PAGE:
Albert Clock, Barnstaple

Coordinates: 51°04′40″N 4°03′30″W / 51.07774°N 4.05836°W / 51.07774; -4.05836
From Wikipedia, the free encyclopedia

The Albert Clock in The Square in Barnstaple

The Albert Clock is a clocktower memorial in Barnstaple in Devon to Albert, Prince Consort, the husband of Queen Victoria. It has been listed Grade II on the National Heritage List for England since 1988.[1]

The Albert Clock in about 1905

Located in The Square in Barnstaple, the tower was built in 1862 at the suggestion of the then Mayor of Barnstaple, John Norrington, following the death of Prince Albert in the previous year. The tower was paid for by public subscription with some of the money being raised for the provision of a drinking fountain. The original design was for a tower without a clock.[1][2]

At its solemn dedication ceremony in 1862 surrounded by local dignitaries the clock's pendulum was set to swing at 11.00 p.m., the hour Prince Albert had died. At the same time the water started to flow from the fountain. As Mayor Norrington, a teetotaller, stepped forward to take the first drink from the fountain a man threw a cupful of what was found to be gin into the water. Norrington was outraged at this indignity to himself, to the Queen and to the memory of Prince Albert. An investigation revealed that the mystery man was John Baker, the landlord of the Mermaid Inn and a local Tory councillor.[3]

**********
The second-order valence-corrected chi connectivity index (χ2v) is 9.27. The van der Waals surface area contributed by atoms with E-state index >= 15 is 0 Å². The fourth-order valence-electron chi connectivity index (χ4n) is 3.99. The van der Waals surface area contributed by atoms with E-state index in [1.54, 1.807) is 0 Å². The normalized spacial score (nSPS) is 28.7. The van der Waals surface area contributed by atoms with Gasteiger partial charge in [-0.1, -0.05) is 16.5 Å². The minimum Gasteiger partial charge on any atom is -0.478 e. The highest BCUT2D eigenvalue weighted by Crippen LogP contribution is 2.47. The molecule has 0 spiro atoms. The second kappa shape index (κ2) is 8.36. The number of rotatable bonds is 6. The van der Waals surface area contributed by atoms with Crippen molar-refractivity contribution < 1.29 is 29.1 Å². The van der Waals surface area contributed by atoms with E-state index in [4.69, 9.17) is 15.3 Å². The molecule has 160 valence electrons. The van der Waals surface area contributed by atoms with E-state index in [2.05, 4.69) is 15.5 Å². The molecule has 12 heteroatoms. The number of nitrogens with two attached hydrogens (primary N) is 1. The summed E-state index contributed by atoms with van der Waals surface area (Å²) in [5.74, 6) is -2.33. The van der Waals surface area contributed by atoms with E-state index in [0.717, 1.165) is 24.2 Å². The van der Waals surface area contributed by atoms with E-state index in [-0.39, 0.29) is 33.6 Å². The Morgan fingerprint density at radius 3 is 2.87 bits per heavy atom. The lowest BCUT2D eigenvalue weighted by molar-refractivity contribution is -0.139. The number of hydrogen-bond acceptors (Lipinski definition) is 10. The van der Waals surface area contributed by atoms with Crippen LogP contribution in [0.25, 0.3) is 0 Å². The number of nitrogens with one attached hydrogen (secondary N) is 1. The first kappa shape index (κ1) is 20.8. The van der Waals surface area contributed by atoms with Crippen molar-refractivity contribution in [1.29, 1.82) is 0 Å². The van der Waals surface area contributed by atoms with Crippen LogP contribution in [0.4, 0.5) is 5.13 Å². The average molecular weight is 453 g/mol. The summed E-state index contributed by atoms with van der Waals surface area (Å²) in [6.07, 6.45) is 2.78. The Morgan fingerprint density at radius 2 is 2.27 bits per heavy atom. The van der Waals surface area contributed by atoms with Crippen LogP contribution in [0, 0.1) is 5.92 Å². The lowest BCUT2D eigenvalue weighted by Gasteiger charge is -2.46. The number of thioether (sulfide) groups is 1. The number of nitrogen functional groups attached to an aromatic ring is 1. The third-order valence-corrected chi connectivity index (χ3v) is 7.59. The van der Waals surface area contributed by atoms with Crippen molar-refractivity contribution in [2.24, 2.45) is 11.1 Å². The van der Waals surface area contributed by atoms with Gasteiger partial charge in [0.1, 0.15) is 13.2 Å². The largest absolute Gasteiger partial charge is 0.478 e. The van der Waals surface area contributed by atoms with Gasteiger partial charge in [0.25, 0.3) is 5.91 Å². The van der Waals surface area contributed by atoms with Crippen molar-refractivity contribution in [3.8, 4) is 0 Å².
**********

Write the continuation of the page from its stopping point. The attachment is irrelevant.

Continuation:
Designed by local architect Richard Davie Gould (c1816-1900), the tower is constructed with limestone ashlar with dressings of Devon marble and sandstone together with other local stones and patterned tiles. The tower has an octagonal shaft on a broader octagonal base surmounted with a square and corbelled clock chamber with a clock-dial in each face. The summit consists of a small belfry with a leaded spire and weather-vane. The bell is still inside.[1]

The tower's base has a stair doorway on the South side, while on the North side is a water-trough. At the back of the recess is a panel of coloured tiles with a coat of arms in white marble above it. The drinking fountain, given by Sir William Fraser, MP, has been removed.[3] On the East and West sides are pointed arches of moulded red sandstone with above an arch of different coloured local stones. Within the arches are commemorative marble plaques to Prince Albert.[1]

The Albert Clock Tower was restored in 2009 with funding from Barnstaple Town Council and the Heritage Lottery Fund.



  1. ^ a b c d Historic England, "Clocktower (1385356)", National Heritage List for England, retrieved 14 March 2018
  2. ^ The Albert Clock on the Barnstaple History website
  3. ^ a b Denise Holton and Elizabeth Hammett, Secret Barnstaple, Amberley Publishing (2015) - Google Books

External links[edit]

Media related to Albert Clock, Barnstaple at Wikimedia Commons

51°04′40″N 4°03′30″W / 51.07774°N 4.05836°W / 51.07774; -4.05836